David Haig (Harvard): “Making sense: information and meaning” (Foundations of Evolutionary Theory Seminar)
1 July, 12:00 pm – 1:00 pm
This event will take place in person on LSE’s campus. However, those unable to attend in person will have the option of taking part online. Please contact Tom Dickins at T.Dickins@lse.ac.uk to receive the Zoom link.
Important: we are trialling hybrid technology – please excuse any audiovisual problems.
Please note that these events are routinely recorded, with the edited footage being made publicly available on our website and YouTube channel. We will only record the audio, the slides and the speaker and will not include the Q&A section. However, any question asked during the talk itself will feature in the final edit.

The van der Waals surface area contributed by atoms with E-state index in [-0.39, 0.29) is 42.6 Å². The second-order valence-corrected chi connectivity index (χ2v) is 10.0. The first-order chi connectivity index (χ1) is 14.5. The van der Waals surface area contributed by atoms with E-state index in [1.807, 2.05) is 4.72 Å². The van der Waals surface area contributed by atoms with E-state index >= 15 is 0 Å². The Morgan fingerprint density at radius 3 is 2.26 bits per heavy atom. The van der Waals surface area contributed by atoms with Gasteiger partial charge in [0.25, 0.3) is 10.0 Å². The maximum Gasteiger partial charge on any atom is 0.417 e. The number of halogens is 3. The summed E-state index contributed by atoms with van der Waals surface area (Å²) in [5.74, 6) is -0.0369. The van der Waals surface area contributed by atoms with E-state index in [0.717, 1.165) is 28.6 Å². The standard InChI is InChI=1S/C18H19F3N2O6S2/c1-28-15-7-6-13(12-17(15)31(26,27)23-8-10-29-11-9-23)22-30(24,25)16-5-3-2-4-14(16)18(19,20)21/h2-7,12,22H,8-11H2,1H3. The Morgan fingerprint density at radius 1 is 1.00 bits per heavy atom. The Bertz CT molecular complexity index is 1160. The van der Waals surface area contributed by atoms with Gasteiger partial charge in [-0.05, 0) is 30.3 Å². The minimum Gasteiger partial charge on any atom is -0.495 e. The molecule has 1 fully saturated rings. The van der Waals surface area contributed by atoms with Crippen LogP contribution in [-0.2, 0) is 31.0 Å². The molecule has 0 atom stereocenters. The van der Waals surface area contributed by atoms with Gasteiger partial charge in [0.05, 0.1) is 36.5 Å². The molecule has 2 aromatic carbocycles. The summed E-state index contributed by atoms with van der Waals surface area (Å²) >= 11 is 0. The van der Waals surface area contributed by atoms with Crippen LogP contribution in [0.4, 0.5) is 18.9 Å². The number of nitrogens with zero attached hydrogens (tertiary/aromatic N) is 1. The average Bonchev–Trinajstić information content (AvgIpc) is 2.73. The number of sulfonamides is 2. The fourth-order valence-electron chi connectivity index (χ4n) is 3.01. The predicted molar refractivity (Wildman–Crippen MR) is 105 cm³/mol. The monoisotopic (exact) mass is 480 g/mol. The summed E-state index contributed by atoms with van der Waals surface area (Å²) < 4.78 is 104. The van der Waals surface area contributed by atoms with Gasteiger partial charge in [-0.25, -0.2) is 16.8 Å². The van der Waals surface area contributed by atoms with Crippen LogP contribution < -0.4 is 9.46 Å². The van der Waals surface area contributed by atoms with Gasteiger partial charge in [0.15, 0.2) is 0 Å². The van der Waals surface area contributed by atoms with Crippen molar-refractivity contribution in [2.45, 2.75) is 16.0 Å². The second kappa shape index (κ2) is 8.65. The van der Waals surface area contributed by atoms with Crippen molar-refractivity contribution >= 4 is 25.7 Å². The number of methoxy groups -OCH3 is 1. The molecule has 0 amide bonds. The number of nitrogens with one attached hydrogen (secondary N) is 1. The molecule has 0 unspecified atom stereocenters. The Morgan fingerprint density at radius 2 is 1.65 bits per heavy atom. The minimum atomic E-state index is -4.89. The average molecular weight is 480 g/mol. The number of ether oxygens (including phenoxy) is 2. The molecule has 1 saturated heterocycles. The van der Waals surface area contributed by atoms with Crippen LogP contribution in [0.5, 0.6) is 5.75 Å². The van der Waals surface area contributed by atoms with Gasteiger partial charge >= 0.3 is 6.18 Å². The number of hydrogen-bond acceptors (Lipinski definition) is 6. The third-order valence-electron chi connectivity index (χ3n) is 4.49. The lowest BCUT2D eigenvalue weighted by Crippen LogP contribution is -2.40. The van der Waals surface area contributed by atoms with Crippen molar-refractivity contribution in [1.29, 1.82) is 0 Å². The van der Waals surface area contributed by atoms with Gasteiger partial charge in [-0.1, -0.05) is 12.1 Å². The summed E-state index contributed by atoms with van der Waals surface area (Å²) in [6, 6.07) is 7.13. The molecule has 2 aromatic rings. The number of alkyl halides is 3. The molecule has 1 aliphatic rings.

Abstract: An interpreter is a device that uses information in choice. It couples uncertainty about the state of the world with indecision how to act in the world. Its uncertainty measures the number of things it could observe. Its indecision measures the number of ways it could act. An interpreter’s uncertainty is resolved by an observation of the world (information). Its indecision is resolved by choice of action in the world (meaning). Interpretation is the evolved or designed mechanism that couples information to choice of action. The chosen action is the meaning of the information for the interpreter.
David Haig is George Putnam Professor in the Department of Organismic and Evolutionary Biology at Harvard University.